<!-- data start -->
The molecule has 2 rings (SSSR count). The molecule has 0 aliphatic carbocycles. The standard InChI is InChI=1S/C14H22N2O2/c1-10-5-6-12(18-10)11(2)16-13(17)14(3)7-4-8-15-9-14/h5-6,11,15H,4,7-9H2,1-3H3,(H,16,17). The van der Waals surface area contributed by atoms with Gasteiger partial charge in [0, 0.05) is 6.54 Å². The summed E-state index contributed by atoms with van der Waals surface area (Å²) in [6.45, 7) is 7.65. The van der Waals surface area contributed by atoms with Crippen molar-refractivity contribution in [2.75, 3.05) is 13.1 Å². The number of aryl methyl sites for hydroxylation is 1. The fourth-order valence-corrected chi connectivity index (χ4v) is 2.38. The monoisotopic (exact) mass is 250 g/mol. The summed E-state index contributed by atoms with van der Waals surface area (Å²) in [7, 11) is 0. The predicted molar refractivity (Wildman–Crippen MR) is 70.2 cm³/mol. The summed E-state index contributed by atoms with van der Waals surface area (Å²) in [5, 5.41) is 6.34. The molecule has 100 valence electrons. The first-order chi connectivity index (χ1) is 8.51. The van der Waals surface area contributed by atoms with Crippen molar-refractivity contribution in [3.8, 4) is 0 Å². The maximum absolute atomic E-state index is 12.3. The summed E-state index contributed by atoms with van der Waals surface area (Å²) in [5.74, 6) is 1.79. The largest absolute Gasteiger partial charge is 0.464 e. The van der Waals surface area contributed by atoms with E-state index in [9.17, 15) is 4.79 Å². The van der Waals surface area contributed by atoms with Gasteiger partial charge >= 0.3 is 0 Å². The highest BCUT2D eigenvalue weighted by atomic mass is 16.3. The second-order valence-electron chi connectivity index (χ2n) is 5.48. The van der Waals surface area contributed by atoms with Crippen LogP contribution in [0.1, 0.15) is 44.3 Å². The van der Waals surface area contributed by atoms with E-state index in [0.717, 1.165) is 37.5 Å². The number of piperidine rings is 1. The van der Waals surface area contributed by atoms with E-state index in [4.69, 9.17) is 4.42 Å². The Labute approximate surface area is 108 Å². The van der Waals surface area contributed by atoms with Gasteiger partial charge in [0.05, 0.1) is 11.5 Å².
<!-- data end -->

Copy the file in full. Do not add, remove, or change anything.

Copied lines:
The molecule has 2 rings (SSSR count). The molecule has 0 aliphatic carbocycles. The standard InChI is InChI=1S/C14H22N2O2/c1-10-5-6-12(18-10)11(2)16-13(17)14(3)7-4-8-15-9-14/h5-6,11,15H,4,7-9H2,1-3H3,(H,16,17). The van der Waals surface area contributed by atoms with Gasteiger partial charge in [0, 0.05) is 6.54 Å². The summed E-state index contributed by atoms with van der Waals surface area (Å²) in [6.45, 7) is 7.65. The van der Waals surface area contributed by atoms with Crippen molar-refractivity contribution in [2.75, 3.05) is 13.1 Å². The number of aryl methyl sites for hydroxylation is 1. The fourth-order valence-corrected chi connectivity index (χ4v) is 2.38. The monoisotopic (exact) mass is 250 g/mol. The summed E-state index contributed by atoms with van der Waals surface area (Å²) in [7, 11) is 0. The predicted molar refractivity (Wildman–Crippen MR) is 70.2 cm³/mol. The summed E-state index contributed by atoms with van der Waals surface area (Å²) in [5, 5.41) is 6.34. The molecule has 100 valence electrons. The first-order chi connectivity index (χ1) is 8.51. The van der Waals surface area contributed by atoms with Crippen molar-refractivity contribution in [3.8, 4) is 0 Å². The maximum absolute atomic E-state index is 12.3. The summed E-state index contributed by atoms with van der Waals surface area (Å²) in [5.74, 6) is 1.79. The largest absolute Gasteiger partial charge is 0.464 e. The van der Waals surface area contributed by atoms with E-state index in [9.17, 15) is 4.79 Å². The van der Waals surface area contributed by atoms with Gasteiger partial charge >= 0.3 is 0 Å². The highest BCUT2D eigenvalue weighted by atomic mass is 16.3. The second-order valence-electron chi connectivity index (χ2n) is 5.48. The van der Waals surface area contributed by atoms with Crippen LogP contribution in [0.1, 0.15) is 44.3 Å². The van der Waals surface area contributed by atoms with E-state index in [0.717, 1.165) is 37.5 Å². The number of piperidine rings is 1. The van der Waals surface area contributed by atoms with E-state index in [4.69, 9.17) is 4.42 Å². The Labute approximate surface area is 108 Å². The van der Waals surface area contributed by atoms with Gasteiger partial charge in [0.05, 0.1) is 11.5 Å².